Following the First World War, Germany experienced widespread social change. Young people in the Weimar Republic turned their backs on the social conservatism and aristocratic pretensions of the failed Prussian empire. Thousands of them left the cities for the country, roaming through farms and mountains in their search for meaning. This Youth Movement rejected the crass materialism of the cities in favor of the rural life, with its simple pleasures of folk-dancing and hiking, and renounced the sterility of factory life to embrace the hard work – and the stench – of the farm. For them, the collapse of civilization as they knew it was proof of humanity's need for nature, and for God. And although many of them soon drifted into the hedonism and moral decay that characterized the post-war period, others, like the Arnolds, saw in the Youth Movement an affirmation of their spiritual quest for wholeness. The following paragraphs from different periods in Eberhard Arnold's life demonstrate his indebtedness to the Youth Movement and provide some important evaluations of its social and spiritual significance.
In 1899 and the following years, the Youth Movement sprang up in different parts of Germany. We young people had barely emerged from childhood. We longed to get out of the untruthful conditions of the churches and schools. The fight for purity and freedom took different forms in different places, yet was the same fight. We were driven by the longing to live as natural human beings, to live with nature.
The whole rigid system of tradition and class distinction seemed to us an enslavement of true humanity. We wanted to get away from our social surroundings to the highways, fields, woods, and mountains. We fled the cities as much as possible. What were we looking for in nature? Freedom, friendship, community. We went out together, not isolated like hermits. Together we sought life in the outdoors.
Postwar youth abhorred the big cities as places of impurity for body and soul. They felt the cities were seats of mammon; they felt the coldness and the poisonous air. They found that people did not live as God wants them to live. Families had two children, one child, or in many cases none. The whole atmosphere of the city seemed to them saturated with murder and degeneracy. The cities were straying far from what God wanted for human beings. So the young people left the cities. It was not quite the same as Rousseau’s back-to-nature philosophy, but somewhat similar. They wanted to return to places where they could be close to God’s creation, where they could feel afresh that God breathed his own living breath into human beings and into plants and animals. They wanted to get away from the stench, the dirt, and the smoke, and from the folly of human works.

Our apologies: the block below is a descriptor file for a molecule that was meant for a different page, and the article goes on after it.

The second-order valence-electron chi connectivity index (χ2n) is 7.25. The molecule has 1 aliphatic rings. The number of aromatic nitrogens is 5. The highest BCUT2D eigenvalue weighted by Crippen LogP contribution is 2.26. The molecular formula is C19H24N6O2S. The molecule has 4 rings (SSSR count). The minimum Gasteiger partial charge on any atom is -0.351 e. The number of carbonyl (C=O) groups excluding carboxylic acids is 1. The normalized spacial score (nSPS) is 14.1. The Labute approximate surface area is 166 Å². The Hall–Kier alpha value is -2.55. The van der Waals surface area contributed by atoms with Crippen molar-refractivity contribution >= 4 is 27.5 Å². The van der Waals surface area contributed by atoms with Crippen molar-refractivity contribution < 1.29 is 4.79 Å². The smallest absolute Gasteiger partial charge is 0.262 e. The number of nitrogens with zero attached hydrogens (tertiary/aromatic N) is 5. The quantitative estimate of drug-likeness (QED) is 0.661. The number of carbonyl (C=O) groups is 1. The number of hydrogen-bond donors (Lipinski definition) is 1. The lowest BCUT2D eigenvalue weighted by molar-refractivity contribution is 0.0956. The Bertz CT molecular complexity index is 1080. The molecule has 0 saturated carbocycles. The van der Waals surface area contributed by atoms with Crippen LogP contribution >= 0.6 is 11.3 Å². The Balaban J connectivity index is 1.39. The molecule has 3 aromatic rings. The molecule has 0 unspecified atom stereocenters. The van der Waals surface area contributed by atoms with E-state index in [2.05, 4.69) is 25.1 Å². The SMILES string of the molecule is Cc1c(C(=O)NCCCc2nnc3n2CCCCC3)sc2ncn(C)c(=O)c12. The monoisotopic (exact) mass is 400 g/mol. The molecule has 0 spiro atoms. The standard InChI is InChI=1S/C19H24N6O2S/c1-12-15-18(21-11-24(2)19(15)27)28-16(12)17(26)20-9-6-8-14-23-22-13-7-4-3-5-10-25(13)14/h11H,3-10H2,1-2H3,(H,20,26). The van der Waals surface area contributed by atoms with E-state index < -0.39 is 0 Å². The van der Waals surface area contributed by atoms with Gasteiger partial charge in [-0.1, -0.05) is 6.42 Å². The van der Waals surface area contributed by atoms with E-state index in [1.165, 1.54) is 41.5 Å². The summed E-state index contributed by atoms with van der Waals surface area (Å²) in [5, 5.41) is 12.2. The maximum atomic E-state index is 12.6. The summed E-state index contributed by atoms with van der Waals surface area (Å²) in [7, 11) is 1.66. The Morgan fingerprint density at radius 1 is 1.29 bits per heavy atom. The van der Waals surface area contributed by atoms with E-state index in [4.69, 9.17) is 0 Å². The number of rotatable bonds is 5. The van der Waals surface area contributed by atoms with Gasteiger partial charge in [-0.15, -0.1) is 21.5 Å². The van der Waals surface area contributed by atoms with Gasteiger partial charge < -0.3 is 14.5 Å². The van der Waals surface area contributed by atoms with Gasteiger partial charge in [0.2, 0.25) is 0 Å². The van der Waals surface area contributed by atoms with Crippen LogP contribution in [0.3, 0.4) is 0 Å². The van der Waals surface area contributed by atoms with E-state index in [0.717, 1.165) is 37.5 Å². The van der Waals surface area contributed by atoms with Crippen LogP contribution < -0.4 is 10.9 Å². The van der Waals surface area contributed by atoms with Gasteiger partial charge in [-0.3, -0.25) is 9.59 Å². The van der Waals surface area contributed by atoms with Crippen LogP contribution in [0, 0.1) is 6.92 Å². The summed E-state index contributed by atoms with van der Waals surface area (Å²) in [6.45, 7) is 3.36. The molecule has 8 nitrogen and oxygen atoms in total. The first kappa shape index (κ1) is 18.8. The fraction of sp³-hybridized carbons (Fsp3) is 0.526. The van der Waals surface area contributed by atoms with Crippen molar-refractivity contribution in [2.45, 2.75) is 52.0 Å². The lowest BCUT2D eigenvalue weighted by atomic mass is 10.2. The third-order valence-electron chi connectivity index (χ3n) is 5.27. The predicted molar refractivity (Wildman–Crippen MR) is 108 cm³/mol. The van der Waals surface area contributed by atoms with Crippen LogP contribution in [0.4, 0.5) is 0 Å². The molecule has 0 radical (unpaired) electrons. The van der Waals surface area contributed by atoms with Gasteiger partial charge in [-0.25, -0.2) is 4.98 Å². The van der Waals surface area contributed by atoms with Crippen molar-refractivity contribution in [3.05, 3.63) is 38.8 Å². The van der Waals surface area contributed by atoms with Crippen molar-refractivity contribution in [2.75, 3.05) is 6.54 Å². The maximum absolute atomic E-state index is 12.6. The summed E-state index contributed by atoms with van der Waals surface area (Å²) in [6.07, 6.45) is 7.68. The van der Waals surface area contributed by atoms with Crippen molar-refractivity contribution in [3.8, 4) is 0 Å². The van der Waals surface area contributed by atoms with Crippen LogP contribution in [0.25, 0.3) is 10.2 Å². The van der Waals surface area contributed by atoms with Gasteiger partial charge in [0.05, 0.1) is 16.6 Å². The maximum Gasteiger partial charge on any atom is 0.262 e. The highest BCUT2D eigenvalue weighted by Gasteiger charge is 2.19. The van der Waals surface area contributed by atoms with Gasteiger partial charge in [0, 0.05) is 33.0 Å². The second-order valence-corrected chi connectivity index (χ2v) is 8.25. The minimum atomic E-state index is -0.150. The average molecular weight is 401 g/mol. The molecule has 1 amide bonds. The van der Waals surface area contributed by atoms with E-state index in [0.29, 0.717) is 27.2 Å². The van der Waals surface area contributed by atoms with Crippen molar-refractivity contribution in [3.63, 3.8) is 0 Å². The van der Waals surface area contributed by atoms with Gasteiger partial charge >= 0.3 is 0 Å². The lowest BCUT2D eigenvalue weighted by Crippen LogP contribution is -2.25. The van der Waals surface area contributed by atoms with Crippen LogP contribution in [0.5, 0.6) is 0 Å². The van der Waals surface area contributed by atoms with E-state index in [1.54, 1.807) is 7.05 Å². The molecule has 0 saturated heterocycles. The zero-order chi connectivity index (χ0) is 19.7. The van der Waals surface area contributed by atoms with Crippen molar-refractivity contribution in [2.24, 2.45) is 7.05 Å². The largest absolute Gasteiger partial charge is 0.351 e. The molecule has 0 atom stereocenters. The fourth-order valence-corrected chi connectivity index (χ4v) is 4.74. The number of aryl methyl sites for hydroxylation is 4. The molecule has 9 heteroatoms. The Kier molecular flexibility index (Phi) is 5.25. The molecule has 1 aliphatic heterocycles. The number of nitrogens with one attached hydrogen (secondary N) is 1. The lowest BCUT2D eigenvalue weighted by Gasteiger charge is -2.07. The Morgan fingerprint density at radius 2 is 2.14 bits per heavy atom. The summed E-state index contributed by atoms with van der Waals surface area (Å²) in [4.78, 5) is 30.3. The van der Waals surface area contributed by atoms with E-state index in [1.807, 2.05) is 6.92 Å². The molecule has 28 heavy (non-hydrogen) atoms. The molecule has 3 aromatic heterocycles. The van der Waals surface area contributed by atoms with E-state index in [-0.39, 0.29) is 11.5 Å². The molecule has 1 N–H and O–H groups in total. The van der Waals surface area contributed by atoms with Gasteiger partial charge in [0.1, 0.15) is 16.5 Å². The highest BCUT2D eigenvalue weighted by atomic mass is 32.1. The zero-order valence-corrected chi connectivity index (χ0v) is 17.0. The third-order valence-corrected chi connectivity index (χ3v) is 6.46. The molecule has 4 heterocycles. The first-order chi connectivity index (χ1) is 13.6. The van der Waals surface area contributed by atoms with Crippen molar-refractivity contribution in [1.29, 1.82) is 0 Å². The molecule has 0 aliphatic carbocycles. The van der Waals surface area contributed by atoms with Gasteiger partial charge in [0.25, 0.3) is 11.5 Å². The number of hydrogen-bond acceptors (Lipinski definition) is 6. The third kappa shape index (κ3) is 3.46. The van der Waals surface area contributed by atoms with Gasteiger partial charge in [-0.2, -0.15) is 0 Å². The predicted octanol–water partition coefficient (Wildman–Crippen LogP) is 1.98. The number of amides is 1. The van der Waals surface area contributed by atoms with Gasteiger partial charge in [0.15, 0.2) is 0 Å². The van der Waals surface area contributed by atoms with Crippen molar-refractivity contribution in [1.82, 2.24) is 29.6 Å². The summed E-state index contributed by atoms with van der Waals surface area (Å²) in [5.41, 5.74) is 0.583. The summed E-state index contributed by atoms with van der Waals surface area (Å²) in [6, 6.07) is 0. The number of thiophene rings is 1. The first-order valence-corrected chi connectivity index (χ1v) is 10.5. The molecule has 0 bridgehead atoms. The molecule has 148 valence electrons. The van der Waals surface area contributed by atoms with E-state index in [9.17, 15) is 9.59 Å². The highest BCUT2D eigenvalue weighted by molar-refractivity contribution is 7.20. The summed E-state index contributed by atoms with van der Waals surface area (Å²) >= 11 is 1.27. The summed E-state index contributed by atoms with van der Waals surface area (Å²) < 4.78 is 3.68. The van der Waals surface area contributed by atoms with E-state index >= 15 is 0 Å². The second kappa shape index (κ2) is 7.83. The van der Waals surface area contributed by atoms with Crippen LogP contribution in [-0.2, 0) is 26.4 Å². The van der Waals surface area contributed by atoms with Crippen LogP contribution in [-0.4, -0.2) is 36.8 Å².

Their spirit drew them back to nature, to ally themselves with the spirit at work there. To them the spirit at work in nature and the Spirit of God were one and the same. God first created the land and the plants and animals, and then he created human beings. They all were in harmony. In this movement [the Youth Movement] all of these flowed together again.
People told us, “You are nature lovers, you want to go back to nature!” No, that was not what we wanted. On the contrary, we recognized more and more how corrupted nature is in the old creation (Rom. 8:20–22). We did not want to return to the old nature (that is why we have always rejected nudism), but we did feel that behind nature the divine is at work (Rom. 1:20; Ps. 19:1–4). Behind all nature we felt its inner coherence, its unity willed by God, in spite of the opposition of satanic and demonic forces. God’s love is manifest in that unity. Creative life from God is revealed. What we worship is not things, not nature, but the mystery of God the Creator.
That was also a danger in the Youth Movement. Some people revered creation itself. They romanticized the beauties of nature and of the human body. In some cases this led to nature worship. The next step was to reject the Creator in favor of the creature, just as National Socialism does today.
In nature, too, there are good and evil side by side, light and shadow. Nature does not give us pure light but an alternation of light and darkness. Human life has its bright hours and its dark hours. So there has to be a revelation outside the book of nature. The book of nature is important, but it is not enough. The best advice for a person who does not yet believe in Jesus is to search the history of the human race for the person in whom God’s truth and light are most clearly revealed. We recognize Jesus Christ to be that person (Col. 1:15–20). We know that in him there is nothing but light, that his love and his word give us perfect light, and that this light is indeed love. So we have come to know God as love. God is love; and those who remain in love remain in God and God in them (1 John 4:15–16).
Article edited for length and clarity.